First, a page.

By OTK Info Unit
Women, Family and Community Development Deputy Minister Senator Heng Seai Kie (Centre) and Pandan MP Dato' Sri Ong Tee Keat with the Sari One Malaysia participants who each received a Janome Multi-purpose sewing machine from Heng and a certificate of participation from Ong - OTK Info Unit pix by Fan Jia Wei
Women, Family and Community Development Deputy Minister Senator
Heng Seai Kie said the programmes would be communal development-based, aimed at helping the needy to acquire skills for income-generation.
“It is a shift in community development and poverty eradication strategy. Instead of the traditional way of just giving out monetary aid, we are now training the needy to become self-reliant.
“We hope to launch the programmes, covering all races, nationwide in January,” she said at the presentation of Janome multi-purpose sewing machines to 16 single-mothers who completed a five-day intensive course on creative sewing under the ministry’s Sari One Malaysia Programme.
The presentation was held in Pandan Indah’s Menara MPAJ this morning.
She said Sari was a maiden effort aimed at helping Indian single-mothers to become self-reliant by teaching them how to sew soft toys, recyclable bags and many other custom-ordered door gifts for sale.
“Next year, we will have a range of similar communal development programmes for the Malay and Chinese communities, and also multi-racial-suited courses,” she added.
Heng said Pandan MP Dato’ Sri Ong Tee Keat was the first MP to approach the ministry to organise Sari for Pandan and Ampang single-mothers who wanted to become financially independent for their family.
“The Sari participants were also each given a RM150 allowance and provided meals to undergo the five-day course conducted for free,” she said.
Heng said the single-mothers received a Janome multi-purpose sewing machine costing about RM2,900 each to enable them to use their newly acquired skills for income-generating activities.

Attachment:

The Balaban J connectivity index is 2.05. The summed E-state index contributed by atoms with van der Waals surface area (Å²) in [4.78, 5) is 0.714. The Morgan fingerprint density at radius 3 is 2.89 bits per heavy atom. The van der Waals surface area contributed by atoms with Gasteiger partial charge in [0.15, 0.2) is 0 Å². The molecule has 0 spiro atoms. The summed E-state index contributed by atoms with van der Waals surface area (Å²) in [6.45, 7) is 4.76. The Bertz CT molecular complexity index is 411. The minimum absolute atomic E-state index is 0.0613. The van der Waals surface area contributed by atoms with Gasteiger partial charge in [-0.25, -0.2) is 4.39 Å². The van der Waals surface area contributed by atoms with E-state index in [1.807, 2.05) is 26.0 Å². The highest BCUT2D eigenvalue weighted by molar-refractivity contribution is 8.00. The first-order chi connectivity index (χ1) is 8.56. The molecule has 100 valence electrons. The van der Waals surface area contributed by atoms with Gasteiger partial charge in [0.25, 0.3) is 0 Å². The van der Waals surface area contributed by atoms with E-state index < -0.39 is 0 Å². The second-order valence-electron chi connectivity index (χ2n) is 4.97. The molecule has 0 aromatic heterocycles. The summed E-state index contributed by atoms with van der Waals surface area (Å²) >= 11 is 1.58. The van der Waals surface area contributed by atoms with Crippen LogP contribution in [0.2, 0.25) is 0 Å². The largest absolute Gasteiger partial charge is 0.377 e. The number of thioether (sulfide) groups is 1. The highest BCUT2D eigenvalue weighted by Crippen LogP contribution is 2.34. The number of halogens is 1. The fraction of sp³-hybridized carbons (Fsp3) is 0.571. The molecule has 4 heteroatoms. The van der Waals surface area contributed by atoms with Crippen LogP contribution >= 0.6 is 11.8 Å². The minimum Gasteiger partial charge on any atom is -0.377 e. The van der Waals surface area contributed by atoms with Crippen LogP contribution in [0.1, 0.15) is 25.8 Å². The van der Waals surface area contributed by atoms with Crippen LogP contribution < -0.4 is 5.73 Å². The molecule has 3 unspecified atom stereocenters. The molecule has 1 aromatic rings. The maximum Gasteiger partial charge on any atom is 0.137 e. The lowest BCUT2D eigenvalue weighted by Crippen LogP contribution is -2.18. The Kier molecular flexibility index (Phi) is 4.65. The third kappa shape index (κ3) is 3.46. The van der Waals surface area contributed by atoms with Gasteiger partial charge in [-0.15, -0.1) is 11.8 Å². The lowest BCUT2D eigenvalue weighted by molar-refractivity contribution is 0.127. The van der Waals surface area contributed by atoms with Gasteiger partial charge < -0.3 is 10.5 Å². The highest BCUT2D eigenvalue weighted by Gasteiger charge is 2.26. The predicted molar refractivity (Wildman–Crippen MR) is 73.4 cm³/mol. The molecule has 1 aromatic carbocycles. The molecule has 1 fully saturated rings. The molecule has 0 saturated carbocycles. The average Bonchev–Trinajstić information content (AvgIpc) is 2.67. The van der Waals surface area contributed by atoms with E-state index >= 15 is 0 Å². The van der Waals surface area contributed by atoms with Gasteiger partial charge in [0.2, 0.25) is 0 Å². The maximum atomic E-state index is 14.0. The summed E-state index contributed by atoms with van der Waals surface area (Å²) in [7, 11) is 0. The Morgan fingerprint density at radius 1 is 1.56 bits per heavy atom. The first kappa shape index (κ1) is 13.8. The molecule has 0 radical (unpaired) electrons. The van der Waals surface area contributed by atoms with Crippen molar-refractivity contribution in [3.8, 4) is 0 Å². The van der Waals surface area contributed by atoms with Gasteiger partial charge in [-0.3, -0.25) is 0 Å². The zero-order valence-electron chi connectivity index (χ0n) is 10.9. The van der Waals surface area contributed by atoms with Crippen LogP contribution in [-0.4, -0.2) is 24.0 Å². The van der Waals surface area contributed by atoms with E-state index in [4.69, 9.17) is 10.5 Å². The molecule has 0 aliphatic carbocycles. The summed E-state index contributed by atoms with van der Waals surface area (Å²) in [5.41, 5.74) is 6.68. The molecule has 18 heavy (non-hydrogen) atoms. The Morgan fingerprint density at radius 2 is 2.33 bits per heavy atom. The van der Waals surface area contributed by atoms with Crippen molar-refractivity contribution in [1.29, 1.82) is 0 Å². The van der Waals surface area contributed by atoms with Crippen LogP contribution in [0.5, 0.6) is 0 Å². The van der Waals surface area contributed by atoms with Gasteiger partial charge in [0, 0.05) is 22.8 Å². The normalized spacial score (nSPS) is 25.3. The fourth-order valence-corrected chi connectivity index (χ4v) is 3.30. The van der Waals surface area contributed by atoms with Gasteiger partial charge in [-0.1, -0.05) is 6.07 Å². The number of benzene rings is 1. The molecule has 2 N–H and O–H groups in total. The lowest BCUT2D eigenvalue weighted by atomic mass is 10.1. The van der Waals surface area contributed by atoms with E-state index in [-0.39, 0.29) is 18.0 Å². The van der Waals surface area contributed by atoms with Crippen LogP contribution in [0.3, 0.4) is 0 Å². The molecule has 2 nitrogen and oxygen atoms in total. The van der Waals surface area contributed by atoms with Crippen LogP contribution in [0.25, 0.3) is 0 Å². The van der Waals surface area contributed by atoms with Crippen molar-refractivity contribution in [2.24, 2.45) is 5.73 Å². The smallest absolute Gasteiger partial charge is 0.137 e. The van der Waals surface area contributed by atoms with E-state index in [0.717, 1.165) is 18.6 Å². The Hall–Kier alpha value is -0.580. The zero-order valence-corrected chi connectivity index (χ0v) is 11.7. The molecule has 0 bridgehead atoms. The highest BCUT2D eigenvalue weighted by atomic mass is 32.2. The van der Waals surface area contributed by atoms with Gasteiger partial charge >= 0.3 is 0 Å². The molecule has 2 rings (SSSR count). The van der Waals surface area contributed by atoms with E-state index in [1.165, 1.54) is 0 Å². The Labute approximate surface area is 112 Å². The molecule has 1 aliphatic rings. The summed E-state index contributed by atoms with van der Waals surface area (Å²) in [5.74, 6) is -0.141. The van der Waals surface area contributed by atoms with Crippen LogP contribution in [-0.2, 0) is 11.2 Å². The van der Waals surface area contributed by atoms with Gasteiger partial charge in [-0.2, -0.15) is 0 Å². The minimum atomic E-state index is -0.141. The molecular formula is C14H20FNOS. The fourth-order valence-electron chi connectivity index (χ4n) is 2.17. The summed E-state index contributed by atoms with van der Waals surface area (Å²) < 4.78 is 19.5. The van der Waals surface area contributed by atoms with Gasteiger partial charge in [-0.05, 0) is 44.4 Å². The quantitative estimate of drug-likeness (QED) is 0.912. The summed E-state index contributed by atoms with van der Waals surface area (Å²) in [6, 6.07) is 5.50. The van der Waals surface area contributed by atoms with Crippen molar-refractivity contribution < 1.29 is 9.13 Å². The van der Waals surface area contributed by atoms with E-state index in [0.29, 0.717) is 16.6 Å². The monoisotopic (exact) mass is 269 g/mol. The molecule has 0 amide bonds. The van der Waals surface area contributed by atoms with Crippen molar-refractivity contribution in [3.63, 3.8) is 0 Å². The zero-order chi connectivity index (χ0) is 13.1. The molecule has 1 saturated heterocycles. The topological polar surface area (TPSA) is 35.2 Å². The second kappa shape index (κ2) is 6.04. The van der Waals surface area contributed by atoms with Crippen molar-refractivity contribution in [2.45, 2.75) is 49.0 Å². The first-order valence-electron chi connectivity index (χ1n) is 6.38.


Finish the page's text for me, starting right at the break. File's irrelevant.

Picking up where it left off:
“Their progress would be monitored for a year by professional trainers engaged by the ministry to teach the single-mothers. They will also provide consultation and advice on marketing and networking,” she added.
Heng urged non-governmental organisations (NGOs) and the private sector that had practical ideas on community development to submit their proposals or working papers to the ministry.
“We will then evaluate the proposals and decide whether to adopt them for our programmes,” she added.
She said the ministry had launched more than 1,000 poverty-eradication programmes since 2004 and “we are now focusing on synergising our efforts and initiatives with NGOs and the private sector”.
Heng said the ministry’s efforts would only be more effective with a positive change in the mindset of individuals.
“They must be willing to embrace the right attitude of seeking to be independent financially, not just waiting for handouts.
“They must be aware of progress, the sensitivities to make change to seize opportunities and the readiness to be fully committed to the welfare and needs of the family institution,” she said.
“We are now fully aware and wary of the need for long-term solutions and programmes in poverty eradication. Poverty exists all over the world and therefore this is not a race issue.
“Community development programmes are therefore our priority for the future of 1Malaysia,” she added.